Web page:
Some girls like STEM.
They build robots and mix it up with the boys. They choose a STEM major and become engineers.
STEM -- the acronym for science, technology, engineering and math -- intrigues some girls without any gimmicks. But others lose interest when they begin to think science is no longer "cool," said Pettee Guerrero, a STEM Outreach associate for Northern Illinois University.
It's those girls -- the "girly-girls" -- who are prime participants in a new program coming in April to NIU's Naperville campus: STEM Divas.
"I created the program to target the girly-girls," Guerrero said -- girls who like makeup, jewelry and wearing pink.
STEM Divas has been popular since it launched last fall in DeKalb, giving girls a chance to don hot pink hard hats and tool belts for hands-on science with a feminine twist.
As STEM Divas, girls ages 7 to 10 will make earrings using a 3-D printer, craft a wooden jewelry box with saws and electric screwdrivers and combine ingredients using chemistry to make glittery soap or glossy lip balm.
Those activities caught the interest of Caitlin Cassello, a 10-year-old student in DeKalb, who as of last summer didn't particularly like science and wanted to be a dancer or a singer when she grows up, her mother Melanie Vidlak said. Caitlin attended two STEM Divas classes last fall and enjoyed them so much that she asked for more as a Christmas gift.
"Now she said she's interested in engineering, which is very different from last summer," said Vidlak, a teacher who appreciates the increase in efforts to keep girls involved in science.
Guerrero says chemistry, woodworking, materials science and technology all are part of the Divas program, but in a fun way.
"There has been research done that girls lose interest in the science fields in middle school, so that's why we want to do it right before," she said. "There's so much going on, their minds are everywhere. They're changing schools, changing friends, trying to be cool, and science is not really cool in their eyes. That's why there is this interest being lost."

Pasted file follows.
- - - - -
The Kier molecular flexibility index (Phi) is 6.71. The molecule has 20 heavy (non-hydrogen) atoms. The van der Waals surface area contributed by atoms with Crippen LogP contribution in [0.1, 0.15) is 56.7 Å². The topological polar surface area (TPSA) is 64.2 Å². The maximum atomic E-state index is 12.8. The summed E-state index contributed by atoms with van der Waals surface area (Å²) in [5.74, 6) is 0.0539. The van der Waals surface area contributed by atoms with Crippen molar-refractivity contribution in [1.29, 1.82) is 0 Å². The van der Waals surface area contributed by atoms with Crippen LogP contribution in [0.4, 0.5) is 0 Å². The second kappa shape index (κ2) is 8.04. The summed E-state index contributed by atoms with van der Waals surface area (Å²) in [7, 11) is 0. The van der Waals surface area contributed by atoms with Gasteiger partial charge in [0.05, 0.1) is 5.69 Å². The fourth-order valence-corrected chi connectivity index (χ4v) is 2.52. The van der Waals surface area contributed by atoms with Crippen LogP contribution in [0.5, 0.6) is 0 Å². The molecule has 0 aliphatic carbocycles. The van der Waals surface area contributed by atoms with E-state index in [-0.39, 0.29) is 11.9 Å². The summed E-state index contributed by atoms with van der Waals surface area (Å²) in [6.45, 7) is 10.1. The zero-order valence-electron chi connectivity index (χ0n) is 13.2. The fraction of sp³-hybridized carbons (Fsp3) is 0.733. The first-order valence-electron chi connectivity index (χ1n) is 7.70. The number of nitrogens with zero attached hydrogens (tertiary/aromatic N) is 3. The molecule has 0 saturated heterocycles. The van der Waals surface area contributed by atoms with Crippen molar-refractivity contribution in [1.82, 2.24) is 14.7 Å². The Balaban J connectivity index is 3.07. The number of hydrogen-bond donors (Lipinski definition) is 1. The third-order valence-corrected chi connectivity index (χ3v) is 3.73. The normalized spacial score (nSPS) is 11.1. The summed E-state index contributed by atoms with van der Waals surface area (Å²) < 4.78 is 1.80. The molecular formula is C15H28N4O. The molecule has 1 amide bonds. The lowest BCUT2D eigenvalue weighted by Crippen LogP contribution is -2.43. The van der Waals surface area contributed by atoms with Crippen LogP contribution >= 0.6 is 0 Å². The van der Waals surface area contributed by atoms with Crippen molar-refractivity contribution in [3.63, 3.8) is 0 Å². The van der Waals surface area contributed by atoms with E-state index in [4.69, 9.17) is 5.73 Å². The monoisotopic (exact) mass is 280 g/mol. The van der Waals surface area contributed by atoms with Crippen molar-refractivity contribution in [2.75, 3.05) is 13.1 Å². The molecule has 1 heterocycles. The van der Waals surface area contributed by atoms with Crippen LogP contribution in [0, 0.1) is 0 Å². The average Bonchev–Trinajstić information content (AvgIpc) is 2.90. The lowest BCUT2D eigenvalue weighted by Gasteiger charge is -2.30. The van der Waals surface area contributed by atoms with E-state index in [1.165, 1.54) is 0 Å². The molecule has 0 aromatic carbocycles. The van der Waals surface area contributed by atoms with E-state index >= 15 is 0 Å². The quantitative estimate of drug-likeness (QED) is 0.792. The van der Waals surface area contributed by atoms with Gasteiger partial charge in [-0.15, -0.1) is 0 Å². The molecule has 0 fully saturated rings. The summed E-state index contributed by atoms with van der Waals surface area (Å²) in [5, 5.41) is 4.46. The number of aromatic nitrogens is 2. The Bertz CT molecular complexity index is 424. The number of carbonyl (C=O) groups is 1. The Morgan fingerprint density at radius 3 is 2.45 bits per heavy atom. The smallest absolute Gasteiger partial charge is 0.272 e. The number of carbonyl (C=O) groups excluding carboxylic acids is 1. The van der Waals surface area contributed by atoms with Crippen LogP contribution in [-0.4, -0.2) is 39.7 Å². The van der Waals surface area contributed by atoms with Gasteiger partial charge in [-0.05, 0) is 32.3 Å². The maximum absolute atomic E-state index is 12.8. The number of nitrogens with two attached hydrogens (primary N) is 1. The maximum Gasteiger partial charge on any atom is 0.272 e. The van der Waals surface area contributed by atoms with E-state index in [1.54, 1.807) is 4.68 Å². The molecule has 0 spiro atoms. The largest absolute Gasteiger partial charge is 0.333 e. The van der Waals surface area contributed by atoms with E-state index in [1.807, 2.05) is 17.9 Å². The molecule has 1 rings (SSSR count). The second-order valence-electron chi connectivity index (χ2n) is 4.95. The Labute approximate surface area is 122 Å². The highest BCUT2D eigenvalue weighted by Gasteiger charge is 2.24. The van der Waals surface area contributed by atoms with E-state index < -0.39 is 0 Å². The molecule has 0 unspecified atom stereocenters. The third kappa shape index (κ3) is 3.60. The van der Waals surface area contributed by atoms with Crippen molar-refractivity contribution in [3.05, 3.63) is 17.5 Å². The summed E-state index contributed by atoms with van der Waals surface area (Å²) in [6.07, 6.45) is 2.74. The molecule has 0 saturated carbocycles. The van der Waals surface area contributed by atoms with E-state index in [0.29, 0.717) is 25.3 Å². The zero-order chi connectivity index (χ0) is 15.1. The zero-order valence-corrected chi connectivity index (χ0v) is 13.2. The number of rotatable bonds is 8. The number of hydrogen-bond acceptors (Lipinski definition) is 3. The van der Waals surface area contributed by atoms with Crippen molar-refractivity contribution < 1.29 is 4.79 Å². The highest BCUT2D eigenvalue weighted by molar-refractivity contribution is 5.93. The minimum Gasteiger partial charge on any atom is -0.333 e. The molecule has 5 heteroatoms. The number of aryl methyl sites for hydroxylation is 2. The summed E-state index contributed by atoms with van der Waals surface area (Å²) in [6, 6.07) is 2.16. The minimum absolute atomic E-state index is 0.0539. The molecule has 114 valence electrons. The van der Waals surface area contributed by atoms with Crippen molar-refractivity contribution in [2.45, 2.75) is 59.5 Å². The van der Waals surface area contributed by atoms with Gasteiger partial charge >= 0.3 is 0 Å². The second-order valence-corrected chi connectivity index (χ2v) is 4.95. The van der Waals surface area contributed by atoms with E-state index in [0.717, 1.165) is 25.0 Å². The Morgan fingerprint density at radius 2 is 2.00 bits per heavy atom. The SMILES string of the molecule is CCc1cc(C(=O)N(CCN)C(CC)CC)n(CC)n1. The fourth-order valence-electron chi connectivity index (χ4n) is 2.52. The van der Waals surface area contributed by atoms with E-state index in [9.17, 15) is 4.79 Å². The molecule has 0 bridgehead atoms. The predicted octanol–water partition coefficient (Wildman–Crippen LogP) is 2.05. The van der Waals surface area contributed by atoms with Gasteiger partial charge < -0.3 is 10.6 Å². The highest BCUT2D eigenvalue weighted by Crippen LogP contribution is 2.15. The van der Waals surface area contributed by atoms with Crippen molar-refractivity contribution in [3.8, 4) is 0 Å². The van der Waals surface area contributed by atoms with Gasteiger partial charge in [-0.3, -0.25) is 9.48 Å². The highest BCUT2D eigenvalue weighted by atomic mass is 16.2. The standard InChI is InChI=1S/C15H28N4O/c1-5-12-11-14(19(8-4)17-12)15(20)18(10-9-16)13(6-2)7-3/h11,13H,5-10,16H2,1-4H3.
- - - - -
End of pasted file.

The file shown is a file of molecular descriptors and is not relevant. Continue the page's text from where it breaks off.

Girls who are interested in science, math or tech can sign up for the two-week program, which takes place on two Saturdays, April 18 and 25, for $79. Classes start at 9 a.m. or 1 p.m. and last three hours.
STEM Divas is one of several suburban camps, programs, clubs and classes aiming to make girls feel more comfortable pursuing an interest in science, technology, engineering and math.
Branches of the American Association of University Women have hosted "Tech Savvy" day programs to introduce girls to careers in STEM.
Elk Grove High School started last fall an all-girls introduction to engineering design course and an all-girls robotics team.
Some schools in Schaumburg Township Elementary District 54 offer GEMS clubs for Girls Excelling in Math and Science along with counterpart Boys Analyzing Science and Engineering clubs for young men.
At Naperville Central High School, GEMS stands for Girl Engineers, Mathematicians and Scientists, and the club hosts a summer workshop to provide career exploration to younger students.
The expansion of STEM Divas to Naperville builds on NIU's STEM Saturdays program. Other Saturday classes, open to girls and boys, include roller coaster science, a Lego robotics engineering challenge and an introduction to Arduino, which is a tiny, do-it-yourself computer.
Students pursuing STEM degrees at NIU help as mentors in the weekend programs to give participants a one-on-one learning experience.
"It's a lot of fun," Guerrero said. "But they're learning in a very safe environment."